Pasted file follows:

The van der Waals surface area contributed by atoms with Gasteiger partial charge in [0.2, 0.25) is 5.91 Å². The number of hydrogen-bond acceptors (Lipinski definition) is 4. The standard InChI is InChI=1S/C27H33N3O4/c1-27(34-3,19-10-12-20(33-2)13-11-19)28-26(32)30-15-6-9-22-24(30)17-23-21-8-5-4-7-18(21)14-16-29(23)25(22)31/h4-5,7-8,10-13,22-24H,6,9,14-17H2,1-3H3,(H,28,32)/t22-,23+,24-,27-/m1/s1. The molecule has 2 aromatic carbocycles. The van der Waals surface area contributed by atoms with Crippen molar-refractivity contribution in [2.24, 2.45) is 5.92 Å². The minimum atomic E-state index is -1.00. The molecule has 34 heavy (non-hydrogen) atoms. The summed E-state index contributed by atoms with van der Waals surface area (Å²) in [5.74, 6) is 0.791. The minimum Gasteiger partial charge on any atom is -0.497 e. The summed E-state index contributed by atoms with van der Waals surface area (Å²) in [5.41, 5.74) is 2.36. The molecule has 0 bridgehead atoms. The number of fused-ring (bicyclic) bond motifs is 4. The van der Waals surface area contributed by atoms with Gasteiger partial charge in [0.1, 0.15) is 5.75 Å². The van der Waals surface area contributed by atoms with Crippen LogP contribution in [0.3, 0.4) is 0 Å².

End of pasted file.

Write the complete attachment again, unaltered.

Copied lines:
The van der Waals surface area contributed by atoms with Gasteiger partial charge in [0.2, 0.25) is 5.91 Å². The number of hydrogen-bond acceptors (Lipinski definition) is 4. The standard InChI is InChI=1S/C27H33N3O4/c1-27(34-3,19-10-12-20(33-2)13-11-19)28-26(32)30-15-6-9-22-24(30)17-23-21-8-5-4-7-18(21)14-16-29(23)25(22)31/h4-5,7-8,10-13,22-24H,6,9,14-17H2,1-3H3,(H,28,32)/t22-,23+,24-,27-/m1/s1. The molecule has 2 aromatic carbocycles. The van der Waals surface area contributed by atoms with Crippen molar-refractivity contribution in [2.24, 2.45) is 5.92 Å². The minimum atomic E-state index is -1.00. The molecule has 34 heavy (non-hydrogen) atoms. The summed E-state index contributed by atoms with van der Waals surface area (Å²) in [5.74, 6) is 0.791. The minimum Gasteiger partial charge on any atom is -0.497 e. The summed E-state index contributed by atoms with van der Waals surface area (Å²) in [5.41, 5.74) is 2.36. The molecule has 0 bridgehead atoms. The number of fused-ring (bicyclic) bond motifs is 4. The van der Waals surface area contributed by atoms with Gasteiger partial charge in [0.1, 0.15) is 5.75 Å². The van der Waals surface area contributed by atoms with Crippen LogP contribution in [0.3, 0.4) is 0 Å².